The insurer’s marketing director told a panel that the issue of neurodiversity – the recognition of neurological differences between people – was a personal one for him because he has a daughter with dyslexia.
"Having been through that rollercoaster ride and the drag and the negativity of feeling stupid, that other people can do things that you have no idea about, you forget that you can do some amazing things that they can’t do. She’s been through some really dark times," he explained.
Evans went on to say: "This is my thing for a very specific reason. It’s not just from a social justice perspective… the problem with inner battles is that they’re not very ‘communal’. Race, sex, sexuality are well played out, you can commune around those topics, but with inner battles you don’t really get that support."
A better understanding of how people’s minds work is particularly important for the marketing industry, Evans warned, because marketers are increasingly expected to be both "left-brained" and "right-brained" simultaneously.
"We’re being challenged with ever more data, analytics, AI and all that, and on the other side asked to be still as creative, if not more so, than ever before. This notion of whole-brained marketing – frankly that’s just impossible, people’s brain’s aren’t wired that way….
"The machines are going to do all the stuff in the middle; this is about innovation at the edges – extreme of left-brain and right-brain to get ahead in a more competitive world. "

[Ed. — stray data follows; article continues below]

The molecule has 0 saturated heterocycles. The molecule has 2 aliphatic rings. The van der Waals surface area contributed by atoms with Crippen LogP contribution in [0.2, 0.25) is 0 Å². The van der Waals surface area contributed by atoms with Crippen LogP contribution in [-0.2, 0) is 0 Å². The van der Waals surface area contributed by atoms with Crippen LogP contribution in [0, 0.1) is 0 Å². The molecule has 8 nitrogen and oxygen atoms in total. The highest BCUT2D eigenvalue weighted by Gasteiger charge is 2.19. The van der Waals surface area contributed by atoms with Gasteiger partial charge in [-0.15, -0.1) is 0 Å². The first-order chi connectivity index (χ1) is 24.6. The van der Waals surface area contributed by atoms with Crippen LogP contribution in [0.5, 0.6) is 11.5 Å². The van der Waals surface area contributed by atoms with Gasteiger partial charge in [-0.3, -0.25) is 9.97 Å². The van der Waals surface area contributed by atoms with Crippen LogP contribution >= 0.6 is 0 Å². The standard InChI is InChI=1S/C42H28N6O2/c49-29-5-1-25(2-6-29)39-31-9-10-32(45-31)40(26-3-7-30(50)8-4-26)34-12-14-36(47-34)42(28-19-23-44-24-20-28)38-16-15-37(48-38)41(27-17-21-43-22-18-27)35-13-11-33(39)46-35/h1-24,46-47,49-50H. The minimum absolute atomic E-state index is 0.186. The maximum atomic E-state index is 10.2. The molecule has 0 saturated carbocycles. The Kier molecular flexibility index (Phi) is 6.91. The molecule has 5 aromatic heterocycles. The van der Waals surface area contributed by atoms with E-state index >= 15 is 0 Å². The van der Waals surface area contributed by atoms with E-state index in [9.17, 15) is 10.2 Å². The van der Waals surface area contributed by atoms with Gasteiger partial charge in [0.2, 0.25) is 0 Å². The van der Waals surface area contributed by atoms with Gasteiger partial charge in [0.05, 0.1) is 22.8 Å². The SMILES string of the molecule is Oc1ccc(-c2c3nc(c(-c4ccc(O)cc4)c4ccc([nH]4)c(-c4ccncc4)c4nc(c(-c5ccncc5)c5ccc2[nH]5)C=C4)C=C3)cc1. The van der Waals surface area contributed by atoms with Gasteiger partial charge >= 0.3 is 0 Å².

Anna Williamson, the broadcaster, life coach and author of Breaking Mad, spoke of her own battles with mental health after suffering a breakdown 12 years ago. Williamson said she had mentally burned out after trying too hard to please her boss by being a "yes woman" who would take on every available task and try to complete it early to make an impression.
For organisations, there is "no one size fits all" for an ideal workplace culture, Williamson insisted, but she said company leaders need to set an example for subordinates that "it is ok" to refuse to do work outside normal working hours, or to ask to work from home.
With regards to mental health, Williamson said: "We need to start changing the language and stop being so shit scared of [talking about mental health]. We don’t want to offend but we go so far the other way that we don’t want to get into the nitty gritty."
The panel, hosted by Oystercatchers chief executive and co-founder Suki Thompson, all agreed that workplaces had changed dramatically from 10-15 years ago in terms of working hours and workplace relationships.
Anomaly London chief executive Camilla Harrisson said the workplace model is "so obsolete", particularly how agencies work with clients.
Harrisson said: "If you are a creative business and you are asking people to bring creativity into the workplace, to expect everyone to be the same is madness. If you want people to be really creative you need to allow them to pursue the things that will help them be creative… we’ve got an industry where vertical progression is championed… the reality of young people who are coming into the industry is that’s not what they want.
"[Young people] want a personalised career, they want multiple careers, and you’ve got to create an environment where they can."
Harrison joked: "Now I find myself sitting in the pub on my own!" She explained that, while "almost everyone" used to go to the pub after work, now very few people go for a drink because they have busier social lives outside of work, have other professional interests, and generally drink and smoke less.
She added: "It’s hard for our generation to understand this much more healthy, confident, light transactional relationship that people want to have with the place they work. You just have to get used to it. I find it hard, but it is working."